Silicon Valley Youth Bridge (SiVY) sponsored 24 youth players at this past Youth NABC in Washington DC this summer. In 2015 we had sent 14 youth players, and this year we planned on budgeting for at most 20 youth players. But the enthusiasm of our SiVY participants meant we had even more demand for sponsorship this year, and the generosity in funding from a previous Bridge Winners article meant we were able to increase our budget to meet the demand and send 24 youth participants (see also the wrap-up article from that effort).
Our Youth NABC sponsorship involved a $500 stipend, but also involved a lot more than that including: help finding partners who were going, 6 special exclusive training sessions and lessons, suggestions of other bridge events to practice and other SiVY programs to take advantage of, volunteer hosts each day of the Youth NABC, and more. District 21 has a stipend-matching program where youth bridge players can apply to have sponsorship stipends from units or youth organizations matched by the district up to $500 per youth player. In 2015, 11 of the 14 members applied for and received $500 matching stipends from District 21. This year, we had 19 of our 24 apply for stipends. District 21 has a budget for up to $10,000 a year in youth stipends, and needed to change this year from a $500 to $400 max match to stay close to budget, They still went over due to 19 grants from SiVY + 4 from Reno Youth Bridge + 3 from San Francisco's Center for Bridge Education + 1 from a unit in District 21 - so 27 total youth with District 21 stipend matches. If you add the 5 others we sent with no match there were 32 overall going to a YNABC on the other side of the country. It is great to see so many different sources of young players in our district going to these national events.
The special training sessions took place in May, June, and July and were a variety of different forms. Here's a photo of one of these training sessions which involved playing in a monthly unit game with a special post-game review of the hands just for YNABC players (and interested parents) shown below:
One other benefit of the program was the special recognizable SiVY YNABC T-shirts that are shown in the group photo from DC shown below.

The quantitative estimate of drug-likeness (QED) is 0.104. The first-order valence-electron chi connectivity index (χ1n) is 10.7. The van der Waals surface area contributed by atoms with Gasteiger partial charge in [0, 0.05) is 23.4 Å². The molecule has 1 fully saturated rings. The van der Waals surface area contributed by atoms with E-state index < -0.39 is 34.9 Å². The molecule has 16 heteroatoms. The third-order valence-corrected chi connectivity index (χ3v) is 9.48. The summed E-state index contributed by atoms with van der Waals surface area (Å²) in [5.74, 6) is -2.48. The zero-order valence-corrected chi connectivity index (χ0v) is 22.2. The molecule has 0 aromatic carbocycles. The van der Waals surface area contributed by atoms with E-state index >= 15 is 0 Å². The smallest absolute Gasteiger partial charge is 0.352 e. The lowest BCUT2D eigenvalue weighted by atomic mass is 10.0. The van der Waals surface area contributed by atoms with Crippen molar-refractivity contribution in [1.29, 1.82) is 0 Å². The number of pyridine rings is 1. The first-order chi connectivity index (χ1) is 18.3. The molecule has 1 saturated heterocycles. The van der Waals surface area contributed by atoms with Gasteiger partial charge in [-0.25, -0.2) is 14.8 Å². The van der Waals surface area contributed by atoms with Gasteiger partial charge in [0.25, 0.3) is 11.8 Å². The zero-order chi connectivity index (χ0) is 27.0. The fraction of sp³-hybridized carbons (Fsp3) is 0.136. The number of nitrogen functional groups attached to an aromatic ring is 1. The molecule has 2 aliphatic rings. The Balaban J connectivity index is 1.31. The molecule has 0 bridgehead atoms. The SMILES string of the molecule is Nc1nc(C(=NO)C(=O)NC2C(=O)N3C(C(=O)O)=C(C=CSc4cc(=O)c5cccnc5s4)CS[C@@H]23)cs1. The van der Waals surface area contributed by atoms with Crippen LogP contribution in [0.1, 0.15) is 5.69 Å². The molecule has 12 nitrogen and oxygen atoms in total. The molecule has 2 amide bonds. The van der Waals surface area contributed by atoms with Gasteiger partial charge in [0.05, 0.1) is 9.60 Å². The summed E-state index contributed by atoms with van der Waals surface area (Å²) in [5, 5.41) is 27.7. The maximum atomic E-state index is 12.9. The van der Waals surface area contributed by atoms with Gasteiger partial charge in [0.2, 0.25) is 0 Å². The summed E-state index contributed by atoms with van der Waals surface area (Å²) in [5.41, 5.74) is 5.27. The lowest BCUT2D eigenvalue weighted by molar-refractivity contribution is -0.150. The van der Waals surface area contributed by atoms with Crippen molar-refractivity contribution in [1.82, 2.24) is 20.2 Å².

Turning to the events themselves, the players had a lot of fun, and had a fair amount of success.
Kevin Huang and Brent Xiao ended up the winners of the Baron Barclay National Youth Open Pairs. The prize for this involved masterpoints, a shared $2000 scholarship, and the trophies pictured below.
In the Bridge Base Online (BBO) National Youth Swiss Teams event there were 35 teams from all over the world. The winners were a team from China, but a young SiVY team of Rory Xiao, Arthur Zhou, Michael Hu, and Suzanne Campbell finished a strong 3rd overall. This team was getting some practice in before heading to represent the US in the 2016 World Youth Team Championships U16 event, in Salsomaggiore Terme, Italy, right after the YNABC event. In that international event, the USA team, which was this team plus Cooper Smith and Kunal Vohra, finished in 6th out of the 14 teams.
Also finishing in the overalls for the BBO National Youth Swiss event were a SiVY team of Sarah Youngquist, Jonathon Youngquist, Olivia d’Arezzo, Arika Britt d’Arezzo who were 7th. All 4 are from Palo Alto, and Sarah and Olivia were part of the Palo Alto high school team which earlier this year also won the 2016 Bay Area High School Championship.
Overall, the 24 SiVY players also had success in non-YNABC events as well. The Saturday midnight Zip KO was a very popular additional event, but SiVY players played in many events including side pairs, 299er Pairs, 0-1500 Young Pairs, 0-1500 mini-Spingold, 10K Pairs, A/X Swiss teams, BCD Swiss teams, Gold Rush Pairs, Compact KO, and even a Bracket 1 regional KO. All together the 24 youth pairs won over 260 masterpoints at the Washington DC NABC and YNABC.
In addition to attracting more than 200 youth players from all over the world, the YNABC also received some press coverage including an article in Sports Illustrated Kids magazine which you can read here. The YNABC was also covered in the October ACBL Bridge Bulletin in this article.
It is easy for adult bridge players to talk about the value of bridge and why youth should play bridge and how playing in YNABC helps you meet lots of friends and have lots of fun, but it is more powerful coming from the youth themselves. Here's how some of the participants would describe their experience in their own words:
Stella Wan, another Palo Alto High School Student and SiVY player, shared: